Few western shows survived on the air as long as CBS’s “Gunsmoke,” which ran for 20 seasons from 1955 to 1975.
But James Arness, the actor who starred as Marshall Matt Dillon, worried about the long-running nature of the show. Back in 1957, Arness completed an interview with TV Magazine, where he mentioned the “danger” of acting in a series.
“There’s danger in a series. After a while, you start winging it — doing this week just what you did last week,” Arness said in the old newspaper clipping.
While “Gunsmoke” didn’t end up suffering from this problem, several other shows do today. Many television fans say that the first few seasons of a hit show are the best, with the writing slowly deteriorating over time. It can be difficult for writers to match the standard they’ve already set, especially for a show with a vocal and devoted fanbase.
But back in the 1950s through 70s, most of that fanbase expressed themselves through ratings. And “Gunsmoke” always performed well with the ratings, though Arness never worried about them.
“It’s nice to bob in and out of the top ten occasionally,” Arness told the outlet. “But I don’t want to be Number One. When you’re up there, there’s only one way to go — down.”
Another insightful observation. Clearly, Arness understands that nothing can or should last forever. But the least you can do is have that series go out with a bang that leaves fans thinking of it fondly.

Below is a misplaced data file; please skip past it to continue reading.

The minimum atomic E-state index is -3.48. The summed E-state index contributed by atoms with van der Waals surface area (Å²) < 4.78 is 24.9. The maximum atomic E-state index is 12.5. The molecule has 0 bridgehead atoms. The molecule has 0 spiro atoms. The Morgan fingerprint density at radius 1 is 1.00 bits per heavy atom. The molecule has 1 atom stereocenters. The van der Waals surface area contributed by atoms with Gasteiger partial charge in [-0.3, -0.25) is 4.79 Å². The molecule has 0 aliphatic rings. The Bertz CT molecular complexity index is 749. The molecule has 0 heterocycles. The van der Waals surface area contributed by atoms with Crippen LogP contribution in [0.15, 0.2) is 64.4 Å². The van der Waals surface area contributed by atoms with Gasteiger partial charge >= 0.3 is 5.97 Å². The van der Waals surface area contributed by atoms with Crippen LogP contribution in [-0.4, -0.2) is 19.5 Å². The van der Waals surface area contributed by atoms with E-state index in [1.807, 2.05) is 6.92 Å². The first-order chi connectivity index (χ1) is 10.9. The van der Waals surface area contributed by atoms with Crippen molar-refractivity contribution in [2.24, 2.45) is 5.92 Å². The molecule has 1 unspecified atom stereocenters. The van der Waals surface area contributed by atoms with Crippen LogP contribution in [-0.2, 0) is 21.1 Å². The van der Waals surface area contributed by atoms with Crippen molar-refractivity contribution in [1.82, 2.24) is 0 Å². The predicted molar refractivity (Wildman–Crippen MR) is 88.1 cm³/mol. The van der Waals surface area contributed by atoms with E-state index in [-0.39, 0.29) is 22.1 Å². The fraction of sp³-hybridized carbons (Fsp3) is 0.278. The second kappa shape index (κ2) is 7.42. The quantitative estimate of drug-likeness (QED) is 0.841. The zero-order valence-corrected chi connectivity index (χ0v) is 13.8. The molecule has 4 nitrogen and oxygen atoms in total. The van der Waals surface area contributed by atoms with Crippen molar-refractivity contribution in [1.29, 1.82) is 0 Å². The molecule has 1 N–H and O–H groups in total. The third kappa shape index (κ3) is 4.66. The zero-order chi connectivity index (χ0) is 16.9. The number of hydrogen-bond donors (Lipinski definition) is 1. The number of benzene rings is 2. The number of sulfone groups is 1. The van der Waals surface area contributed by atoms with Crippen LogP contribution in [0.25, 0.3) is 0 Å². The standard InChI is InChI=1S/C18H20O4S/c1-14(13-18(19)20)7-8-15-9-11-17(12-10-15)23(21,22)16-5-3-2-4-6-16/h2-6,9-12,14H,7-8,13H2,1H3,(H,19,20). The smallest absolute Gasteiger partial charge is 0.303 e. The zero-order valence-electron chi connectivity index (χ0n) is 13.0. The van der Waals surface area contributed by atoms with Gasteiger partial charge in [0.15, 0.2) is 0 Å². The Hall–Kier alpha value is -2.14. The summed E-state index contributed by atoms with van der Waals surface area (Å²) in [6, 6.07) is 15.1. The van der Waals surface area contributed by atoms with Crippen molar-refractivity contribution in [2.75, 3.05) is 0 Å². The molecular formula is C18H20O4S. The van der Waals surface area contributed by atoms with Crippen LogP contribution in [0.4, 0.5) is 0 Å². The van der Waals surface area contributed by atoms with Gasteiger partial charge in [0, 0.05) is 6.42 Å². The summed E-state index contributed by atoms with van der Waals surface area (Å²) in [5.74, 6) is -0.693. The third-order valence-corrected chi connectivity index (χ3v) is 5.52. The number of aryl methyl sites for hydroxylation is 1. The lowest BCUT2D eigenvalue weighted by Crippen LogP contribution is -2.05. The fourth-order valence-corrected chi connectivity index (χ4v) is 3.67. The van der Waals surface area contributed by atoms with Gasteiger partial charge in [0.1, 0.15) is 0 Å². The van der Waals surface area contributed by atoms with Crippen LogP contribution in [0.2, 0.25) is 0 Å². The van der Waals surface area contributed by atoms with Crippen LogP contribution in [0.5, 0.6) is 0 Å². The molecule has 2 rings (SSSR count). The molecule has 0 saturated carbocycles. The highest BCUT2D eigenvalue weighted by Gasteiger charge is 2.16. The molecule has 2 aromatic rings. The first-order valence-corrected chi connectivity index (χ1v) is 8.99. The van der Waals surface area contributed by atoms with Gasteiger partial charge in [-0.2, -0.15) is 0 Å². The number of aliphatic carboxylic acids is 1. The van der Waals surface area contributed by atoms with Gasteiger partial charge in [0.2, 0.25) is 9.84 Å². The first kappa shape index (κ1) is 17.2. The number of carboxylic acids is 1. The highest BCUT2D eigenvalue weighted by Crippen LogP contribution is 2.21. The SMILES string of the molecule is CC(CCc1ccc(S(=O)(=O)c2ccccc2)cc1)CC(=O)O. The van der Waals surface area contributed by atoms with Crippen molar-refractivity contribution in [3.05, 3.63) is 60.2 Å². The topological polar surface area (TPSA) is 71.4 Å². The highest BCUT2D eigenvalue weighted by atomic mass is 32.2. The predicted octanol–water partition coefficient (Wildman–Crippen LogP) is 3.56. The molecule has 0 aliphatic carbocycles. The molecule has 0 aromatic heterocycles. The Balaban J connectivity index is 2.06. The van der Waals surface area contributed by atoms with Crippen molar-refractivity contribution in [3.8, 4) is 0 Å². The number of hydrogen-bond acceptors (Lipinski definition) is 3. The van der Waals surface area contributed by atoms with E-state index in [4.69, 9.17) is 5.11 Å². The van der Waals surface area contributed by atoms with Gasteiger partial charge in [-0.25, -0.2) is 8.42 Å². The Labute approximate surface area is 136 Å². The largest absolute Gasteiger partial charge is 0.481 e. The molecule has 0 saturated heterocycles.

‘Gunsmoke’ Star James Arness ‘Couldn’t Complain’ About Life While Filming Show
In that same 1957 interview, “Gunsmoke” star James Arness talked about several things that don’t really bother him — from income taxes to critics to being unhappy in his job.
“I couldn’t possibly complain about anything,” Arness said. “I know that actors have a reputation of being perpetually dissatisfied, and to a certain extent that’s probably a good thing. After all, they’re supposed to be creative people, always working for something better. But I think you have to temper that with some practical thinking.”
He added, “There’s really not much more I could ask for now. Except more money, of course, and everyone wants that.”
Eventually, Arness would help produce the show and work more behind the scenes. Even if he didn’t know it at the time in 1957, there would be more for him to want from the job, and he got it.
But based on his reaction above, it sounds like Arness was a relatively straightforward, humble actor. He clearly loved what he did, having worked on “Gunsmoke” for 20 seasons and the spin-off series. But hopefully, other actors pay attention to his philosophies about being a TV star and working in the industry.